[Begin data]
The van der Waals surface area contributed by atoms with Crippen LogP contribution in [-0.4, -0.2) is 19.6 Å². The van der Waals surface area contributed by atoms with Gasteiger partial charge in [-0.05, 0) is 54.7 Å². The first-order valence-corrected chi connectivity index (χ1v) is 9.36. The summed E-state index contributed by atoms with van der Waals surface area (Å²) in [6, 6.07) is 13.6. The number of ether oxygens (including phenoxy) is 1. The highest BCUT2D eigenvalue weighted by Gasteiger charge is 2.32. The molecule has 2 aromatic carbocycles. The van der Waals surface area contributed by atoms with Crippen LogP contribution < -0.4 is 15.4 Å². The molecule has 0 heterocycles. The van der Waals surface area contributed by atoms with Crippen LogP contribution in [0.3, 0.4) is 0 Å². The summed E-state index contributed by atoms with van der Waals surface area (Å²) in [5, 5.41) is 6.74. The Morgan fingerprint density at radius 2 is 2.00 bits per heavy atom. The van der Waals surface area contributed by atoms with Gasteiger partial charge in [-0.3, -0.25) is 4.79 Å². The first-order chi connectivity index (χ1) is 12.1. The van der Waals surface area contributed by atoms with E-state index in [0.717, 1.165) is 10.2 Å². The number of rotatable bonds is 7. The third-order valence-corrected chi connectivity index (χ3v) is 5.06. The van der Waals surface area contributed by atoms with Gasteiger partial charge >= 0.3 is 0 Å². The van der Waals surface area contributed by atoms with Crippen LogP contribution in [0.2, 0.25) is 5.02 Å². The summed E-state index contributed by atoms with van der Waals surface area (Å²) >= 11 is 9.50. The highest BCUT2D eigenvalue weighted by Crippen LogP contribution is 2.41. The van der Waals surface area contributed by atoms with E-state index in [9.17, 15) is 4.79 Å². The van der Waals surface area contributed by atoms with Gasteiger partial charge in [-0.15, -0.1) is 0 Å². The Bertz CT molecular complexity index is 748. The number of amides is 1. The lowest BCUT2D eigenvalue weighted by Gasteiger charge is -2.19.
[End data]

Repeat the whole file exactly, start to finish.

The van der Waals surface area contributed by atoms with Crippen LogP contribution in [-0.4, -0.2) is 19.6 Å². The van der Waals surface area contributed by atoms with Gasteiger partial charge in [-0.05, 0) is 54.7 Å². The first-order valence-corrected chi connectivity index (χ1v) is 9.36. The summed E-state index contributed by atoms with van der Waals surface area (Å²) in [6, 6.07) is 13.6. The number of ether oxygens (including phenoxy) is 1. The highest BCUT2D eigenvalue weighted by Gasteiger charge is 2.32. The molecule has 2 aromatic carbocycles. The van der Waals surface area contributed by atoms with Crippen LogP contribution < -0.4 is 15.4 Å². The molecule has 0 heterocycles. The van der Waals surface area contributed by atoms with Crippen LogP contribution in [0.3, 0.4) is 0 Å². The summed E-state index contributed by atoms with van der Waals surface area (Å²) in [5, 5.41) is 6.74. The Morgan fingerprint density at radius 2 is 2.00 bits per heavy atom. The van der Waals surface area contributed by atoms with Gasteiger partial charge in [-0.3, -0.25) is 4.79 Å². The first-order chi connectivity index (χ1) is 12.1. The van der Waals surface area contributed by atoms with E-state index in [0.717, 1.165) is 10.2 Å². The number of rotatable bonds is 7. The third-order valence-corrected chi connectivity index (χ3v) is 5.06. The van der Waals surface area contributed by atoms with Gasteiger partial charge >= 0.3 is 0 Å². The van der Waals surface area contributed by atoms with Crippen LogP contribution in [0.2, 0.25) is 5.02 Å². The summed E-state index contributed by atoms with van der Waals surface area (Å²) >= 11 is 9.50. The highest BCUT2D eigenvalue weighted by Crippen LogP contribution is 2.41. The van der Waals surface area contributed by atoms with E-state index in [9.17, 15) is 4.79 Å². The van der Waals surface area contributed by atoms with Gasteiger partial charge in [-0.15, -0.1) is 0 Å². The Bertz CT molecular complexity index is 748. The number of amides is 1. The lowest BCUT2D eigenvalue weighted by Gasteiger charge is -2.19.